There’s also a Max Cut control that limits the total amount of attenuation that can be applied, which can produce a more natural sound when attenuating drums that are part of a complex mix. Bass Synth, meanwhile, adds synthetic low end to the drums when their level is boosted, affecting frequencies below 200Hz: the added subharmonics roll of at 6dB/octave and are cut below 20Hz.
The Curves view offers the most detailed control over the behaviour of Unmix:Drums, providing graphical curves with editable breakpoints superimposed on an analyser–type display. Using the curve editor, it is possible to make the Threshold, Drum Level and Release parameters frequency–dependent, which can help in separating the drums out in more complex material. The display area shows differently coloured plots of amplitude against frequency for the detected drums, non–drum sounds and the output signal. Tabs beneath the editor select which curve is active for editing, and each can be bypassed independently.
Manipulating the Threshold curve makes it possible to target specific frequency ranges for processing. It is also possible to raise the threshold level at specific frequencies to help avoid processing sounds that lie in a different part of the spectrum from the drum sounds you are working on. The Drum Level curve adjusts the extent to which boost or attenuation is weighted towards a specific frequency range, while the Release curve makes it possible to change the release time at different frequencies; you might, for instance, want to shorten the mid–range release time to exclude more vocals from possible processing. A Solo function allows the effects of the filters to be monitored, and the curves can also be inverted.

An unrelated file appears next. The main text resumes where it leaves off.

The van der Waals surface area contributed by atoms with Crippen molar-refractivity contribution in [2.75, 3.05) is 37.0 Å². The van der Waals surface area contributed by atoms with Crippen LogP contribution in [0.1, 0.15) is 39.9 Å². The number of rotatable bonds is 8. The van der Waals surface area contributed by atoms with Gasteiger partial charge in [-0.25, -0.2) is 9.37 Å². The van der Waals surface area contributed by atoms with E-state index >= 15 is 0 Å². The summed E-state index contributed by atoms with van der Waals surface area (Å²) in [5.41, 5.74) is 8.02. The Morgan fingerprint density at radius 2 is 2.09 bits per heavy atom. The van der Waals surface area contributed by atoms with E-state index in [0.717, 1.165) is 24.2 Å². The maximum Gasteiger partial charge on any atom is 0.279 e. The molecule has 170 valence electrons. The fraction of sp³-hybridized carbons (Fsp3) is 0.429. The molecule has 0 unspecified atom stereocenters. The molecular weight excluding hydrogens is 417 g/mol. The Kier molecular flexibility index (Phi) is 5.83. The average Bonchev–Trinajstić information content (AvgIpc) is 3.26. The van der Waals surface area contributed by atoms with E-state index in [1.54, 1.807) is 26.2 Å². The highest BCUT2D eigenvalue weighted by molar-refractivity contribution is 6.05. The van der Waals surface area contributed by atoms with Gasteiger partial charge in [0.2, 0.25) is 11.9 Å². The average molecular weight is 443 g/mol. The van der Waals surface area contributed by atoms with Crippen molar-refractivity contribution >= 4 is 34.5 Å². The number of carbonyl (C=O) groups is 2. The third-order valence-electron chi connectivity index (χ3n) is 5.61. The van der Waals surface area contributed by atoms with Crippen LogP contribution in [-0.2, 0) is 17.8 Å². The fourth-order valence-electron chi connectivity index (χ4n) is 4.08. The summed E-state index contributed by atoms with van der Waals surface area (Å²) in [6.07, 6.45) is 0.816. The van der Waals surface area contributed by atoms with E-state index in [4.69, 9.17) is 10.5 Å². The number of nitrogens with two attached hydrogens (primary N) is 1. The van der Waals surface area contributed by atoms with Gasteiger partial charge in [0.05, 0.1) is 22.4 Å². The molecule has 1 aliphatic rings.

Getting your head around some of Unmix:Drums’ more arcane parameters can take a while, but most of the time you can just use your ears to see how far you can go. Mileage varies depending on the initial material, and Zynaptiq rightly suggest first fixing frequency–response issues or excessive reverberation before applying the processing. Unmix:Drums is clearly a case of “The impossible we can do at once, miracles take a little longer” — but it is seriously impressive. It can struggle with particularly difficult material, but in most cases you’d be amazed at how effective it can be. If you try to push it beyond its comfort zone, you’ll start to hear artifacts in the non–drum material, but that’s true of pretty much any form of spectral processing.
In a typical mix, using just the first–level ‘easy’ controls, it is straightforward enough to re–balance the drum part in a mix by a few dB either way — and with only a little more work, you can reduce the drum level to the point that any new drum part would completely obscure it. I happened to be working on a mix where a cello part suffered from a lot of drum spill, and I was able to reduce the spill dramatically while not messing up the cello sound.
Old–school types like me will appreciate these spill–attenuating capabilities, while EDM producers and remixers will love the way it can strip away the drum parts from existing mixes. Given that you can try Unmix:Drums free for a limited time, there’s nothing to lose by giving it a shot — you might just find it invaluable.
- Achieves the seemingly impossible task of significantly increasing or decreasing the level of drums in a mix.
- The advanced controls can take some getting used to.
While extreme settings can produce audible artifacts, it amazes me that this plug–in is able to achieve to much while doing so little damage to non–drum audio!